Find out more about One-Health from some selected publications
 
Lerner H, Berg C. 2015. The concept of health in One Health and some practical implications for research and education: what is One Health? Infect Ecol Epidemiol. 5:25300

Wendt A, Kreienbrock L, Campe A. 2015. Zoonotic disease surveillance - inventory of systems integrating human and animal disease information.Zoonoses Public Health. 62(1):61-74.

Veterinary Record Series on One-Health
 
In 2014, Veterinary Record published a series of articles one One-Health, exploring the links between animal, human and environmental health: 

1.    Gibbs EP. 2014. The evolution of One Health: a decade of progress and challenges for the future. Vet Rec. 174(4):85-91.  

2.    Wall PG. 2014. One Health and the food chain: maintaining safety in a globalised industry. Vet Rec. 174:189-192

3.    Mills, D., Hall S. 2014. Animal-assisted interventions: making better use of the human-animal bond. Vet Rec 174:269-273

4.    Mills G. 2014. One Health: Antimicrobial resistance and disease control: making One Health work. Vet Rec. 175(19):473-4. 

5.    Oura C.A. 2014. One Health approach to the control of zoonotic vectorborne pathogens. Vet Rec. 174(16):398-402.

6.    Dixon, M.A., Dar, O.A., Heymann, DL. 2014. Emerging infectious diseases: opportunities at the human-animal-environment interface. Vet Rec. 174:546-551.

7.    Woods A, Bresalier M. 2014. One health, many histories. Vet Rec. 174(26):650-4.

8.    Morgan, D. 2014. One Health in action: the work of the HAIRS group. Vet Rec. 175:61-63. 

9.    Cleaveland S., Lankester, F., Townsend, S., Lembo, T., Hampson, K. 2014. Rabies control and elimination: a test case for One Health. Vet Rec. 175:188-193.

10.  Stauffer, K.E., Conti L. 2014. One Health and emergency preparedness. Vet Rec. 175:422-425.

11.  Stringer, A. 2014. Improving animal health for poverty alleviation and sustainable livelihoods. Vet Rec. 175:526-529.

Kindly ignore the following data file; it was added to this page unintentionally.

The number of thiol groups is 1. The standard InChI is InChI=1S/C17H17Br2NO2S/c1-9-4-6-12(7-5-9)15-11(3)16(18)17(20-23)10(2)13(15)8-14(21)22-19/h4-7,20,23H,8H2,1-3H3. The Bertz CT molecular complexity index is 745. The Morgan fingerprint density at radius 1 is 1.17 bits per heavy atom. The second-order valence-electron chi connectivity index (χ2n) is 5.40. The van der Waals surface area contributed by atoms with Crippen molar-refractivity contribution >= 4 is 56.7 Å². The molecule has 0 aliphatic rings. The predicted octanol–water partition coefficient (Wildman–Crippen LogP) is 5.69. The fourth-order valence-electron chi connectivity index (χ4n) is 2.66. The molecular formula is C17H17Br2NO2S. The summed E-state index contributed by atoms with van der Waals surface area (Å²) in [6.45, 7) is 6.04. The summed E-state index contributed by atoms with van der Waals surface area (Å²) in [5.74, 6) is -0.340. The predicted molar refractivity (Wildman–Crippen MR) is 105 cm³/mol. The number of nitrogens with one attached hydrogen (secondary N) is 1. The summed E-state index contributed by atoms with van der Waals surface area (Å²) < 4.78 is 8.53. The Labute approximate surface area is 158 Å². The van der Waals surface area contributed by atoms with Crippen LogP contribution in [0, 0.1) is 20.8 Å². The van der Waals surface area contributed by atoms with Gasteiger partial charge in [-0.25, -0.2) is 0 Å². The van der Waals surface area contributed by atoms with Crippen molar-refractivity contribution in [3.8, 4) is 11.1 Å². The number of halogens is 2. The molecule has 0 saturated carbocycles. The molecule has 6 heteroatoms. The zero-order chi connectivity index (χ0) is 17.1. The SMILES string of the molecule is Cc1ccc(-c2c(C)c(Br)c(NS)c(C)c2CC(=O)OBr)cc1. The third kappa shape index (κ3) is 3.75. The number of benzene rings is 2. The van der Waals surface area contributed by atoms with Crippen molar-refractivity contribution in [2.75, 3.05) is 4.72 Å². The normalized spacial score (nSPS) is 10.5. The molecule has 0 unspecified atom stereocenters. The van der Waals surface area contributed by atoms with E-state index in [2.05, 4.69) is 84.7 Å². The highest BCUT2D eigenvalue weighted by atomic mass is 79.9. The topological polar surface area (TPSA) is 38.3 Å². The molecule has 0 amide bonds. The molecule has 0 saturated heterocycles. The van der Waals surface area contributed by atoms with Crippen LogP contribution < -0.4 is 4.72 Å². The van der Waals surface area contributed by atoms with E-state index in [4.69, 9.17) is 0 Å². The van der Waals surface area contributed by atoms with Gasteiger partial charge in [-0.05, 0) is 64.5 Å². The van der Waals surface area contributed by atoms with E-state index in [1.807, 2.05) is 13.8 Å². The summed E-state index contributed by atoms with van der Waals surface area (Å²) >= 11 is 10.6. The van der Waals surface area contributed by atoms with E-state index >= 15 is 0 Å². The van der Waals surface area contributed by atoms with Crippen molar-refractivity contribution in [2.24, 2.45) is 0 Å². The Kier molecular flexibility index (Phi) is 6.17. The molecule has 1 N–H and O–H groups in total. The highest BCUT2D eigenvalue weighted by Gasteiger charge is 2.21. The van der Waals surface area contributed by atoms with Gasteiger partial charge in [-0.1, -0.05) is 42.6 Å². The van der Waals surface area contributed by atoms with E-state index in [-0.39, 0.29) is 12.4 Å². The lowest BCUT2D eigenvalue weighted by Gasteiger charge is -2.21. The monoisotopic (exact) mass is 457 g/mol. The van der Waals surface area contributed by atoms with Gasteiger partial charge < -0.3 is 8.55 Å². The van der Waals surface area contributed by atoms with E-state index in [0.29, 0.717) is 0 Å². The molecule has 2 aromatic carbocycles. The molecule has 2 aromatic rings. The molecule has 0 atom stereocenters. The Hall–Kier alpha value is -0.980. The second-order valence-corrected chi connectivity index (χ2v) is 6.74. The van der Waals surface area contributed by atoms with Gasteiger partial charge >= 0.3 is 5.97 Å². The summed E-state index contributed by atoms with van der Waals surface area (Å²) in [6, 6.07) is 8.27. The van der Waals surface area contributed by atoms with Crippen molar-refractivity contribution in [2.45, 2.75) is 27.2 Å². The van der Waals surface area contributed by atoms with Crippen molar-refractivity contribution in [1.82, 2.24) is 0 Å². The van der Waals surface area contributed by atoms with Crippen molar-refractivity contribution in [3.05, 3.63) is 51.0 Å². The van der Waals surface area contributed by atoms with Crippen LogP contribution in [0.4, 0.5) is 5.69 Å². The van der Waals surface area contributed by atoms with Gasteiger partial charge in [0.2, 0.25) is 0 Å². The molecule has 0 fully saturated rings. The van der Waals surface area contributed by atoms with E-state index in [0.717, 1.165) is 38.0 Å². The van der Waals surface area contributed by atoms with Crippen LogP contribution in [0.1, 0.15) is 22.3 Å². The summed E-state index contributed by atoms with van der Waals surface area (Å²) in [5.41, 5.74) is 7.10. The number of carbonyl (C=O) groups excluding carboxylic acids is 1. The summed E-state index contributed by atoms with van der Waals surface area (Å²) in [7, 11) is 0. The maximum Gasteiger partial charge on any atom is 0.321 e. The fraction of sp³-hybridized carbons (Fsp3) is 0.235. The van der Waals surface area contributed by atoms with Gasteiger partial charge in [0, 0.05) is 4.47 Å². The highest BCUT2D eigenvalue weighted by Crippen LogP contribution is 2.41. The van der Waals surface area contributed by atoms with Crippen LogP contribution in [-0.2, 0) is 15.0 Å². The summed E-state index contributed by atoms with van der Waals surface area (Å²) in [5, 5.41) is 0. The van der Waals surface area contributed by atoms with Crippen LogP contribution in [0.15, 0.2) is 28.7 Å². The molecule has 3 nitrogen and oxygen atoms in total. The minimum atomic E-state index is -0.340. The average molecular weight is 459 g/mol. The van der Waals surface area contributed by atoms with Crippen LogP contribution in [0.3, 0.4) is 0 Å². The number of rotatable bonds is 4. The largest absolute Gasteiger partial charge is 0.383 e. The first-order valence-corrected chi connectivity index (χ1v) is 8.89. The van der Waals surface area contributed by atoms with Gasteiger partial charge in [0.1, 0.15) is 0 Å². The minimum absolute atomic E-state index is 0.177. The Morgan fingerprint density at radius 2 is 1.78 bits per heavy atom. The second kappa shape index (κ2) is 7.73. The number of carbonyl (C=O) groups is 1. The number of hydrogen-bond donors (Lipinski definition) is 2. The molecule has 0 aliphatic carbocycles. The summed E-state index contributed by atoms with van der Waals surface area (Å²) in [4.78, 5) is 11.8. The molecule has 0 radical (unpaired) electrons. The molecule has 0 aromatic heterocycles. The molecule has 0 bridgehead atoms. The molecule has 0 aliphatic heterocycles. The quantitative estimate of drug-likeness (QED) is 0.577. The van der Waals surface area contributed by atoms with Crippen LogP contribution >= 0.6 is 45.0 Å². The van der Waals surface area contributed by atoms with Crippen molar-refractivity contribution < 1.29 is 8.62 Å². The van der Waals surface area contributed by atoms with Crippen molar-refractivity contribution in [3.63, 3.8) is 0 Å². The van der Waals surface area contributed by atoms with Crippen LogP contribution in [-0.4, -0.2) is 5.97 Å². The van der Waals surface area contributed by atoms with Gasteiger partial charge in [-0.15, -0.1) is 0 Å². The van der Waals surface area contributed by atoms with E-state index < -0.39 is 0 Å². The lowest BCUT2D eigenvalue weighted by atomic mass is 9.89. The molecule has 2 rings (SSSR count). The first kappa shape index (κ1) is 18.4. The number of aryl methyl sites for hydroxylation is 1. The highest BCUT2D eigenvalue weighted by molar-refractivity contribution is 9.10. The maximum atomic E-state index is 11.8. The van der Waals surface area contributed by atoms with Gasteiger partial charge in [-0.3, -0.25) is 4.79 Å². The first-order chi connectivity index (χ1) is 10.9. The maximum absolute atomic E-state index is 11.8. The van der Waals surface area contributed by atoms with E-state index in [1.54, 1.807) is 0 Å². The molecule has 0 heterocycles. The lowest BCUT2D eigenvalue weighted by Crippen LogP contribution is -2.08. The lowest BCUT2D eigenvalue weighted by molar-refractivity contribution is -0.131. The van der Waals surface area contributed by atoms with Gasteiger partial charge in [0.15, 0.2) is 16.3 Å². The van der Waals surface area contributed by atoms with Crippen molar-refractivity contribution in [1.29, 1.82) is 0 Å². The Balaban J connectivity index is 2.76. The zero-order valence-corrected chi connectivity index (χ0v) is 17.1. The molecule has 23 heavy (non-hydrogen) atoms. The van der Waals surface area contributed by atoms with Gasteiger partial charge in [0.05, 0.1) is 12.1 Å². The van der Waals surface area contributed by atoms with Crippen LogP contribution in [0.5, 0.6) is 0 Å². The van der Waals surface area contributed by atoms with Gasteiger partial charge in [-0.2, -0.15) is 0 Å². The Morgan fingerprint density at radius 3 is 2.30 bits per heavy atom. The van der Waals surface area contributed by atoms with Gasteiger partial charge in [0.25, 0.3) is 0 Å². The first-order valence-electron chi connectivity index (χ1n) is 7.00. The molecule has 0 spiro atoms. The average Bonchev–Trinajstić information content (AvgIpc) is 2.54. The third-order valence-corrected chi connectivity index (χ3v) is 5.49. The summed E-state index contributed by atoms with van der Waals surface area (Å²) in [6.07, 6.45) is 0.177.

12.  Wielinga PR, Schlundt J. 2013. Food Safety: at the center of a One Health approach for combating zoonoses. Curr Top Microbiol Immunol. 366:3-17. 

13.  Gebreyes WA, Dupouy-Camet J, Newport MJ, Oliveira CJ, Schlesinger LS, Saif YM, Kariuki S, Saif LJ, Saville W, Wittum T, Hoet A, Quessy S, Kazwala R, Tekola B,Shryock T, Bisesi M, Patchanee P, Boonmar S, King LJ. 2014. The global one health paradigm: challenges and opportunities for tackling infectious diseases at the human,animal, and environment interface in low-resource settings. PLoS Negl Trop Dis. 8(11):e3257.

14. Woldehanna S, Zimicki S. An expanded One Health model: Integrating social science and One Health to inform study of the human-animal interface. Soc Sci Med. 2014 Nov 1. pii: S0277-9536(14)00719-9. doi: 10.1016/j.socscimed.2014.10.059. [Epub ahead of print]

15. Grace D. 2014. The business case for One Health.  Onderstepoort J Vet Res. 81(2):E1-6.

16. Cantas L, Suer K. 2014. Review: the important bacterial zoonoses in "one health" concept. Front Public Health. 2014 Oct 14;2:144.

17. Dórea FC, Dupuy C, Vial F, Reynolds TL, Akkina JE. 2014. Toward One Health: are public health stakeholders aware of the field of animal health? Infect Ecol Epidemiol.   15;4.

18. Welburn S. (2011) One Health: the 21st century challenge. Vet Rec. 168(23):614-5. 
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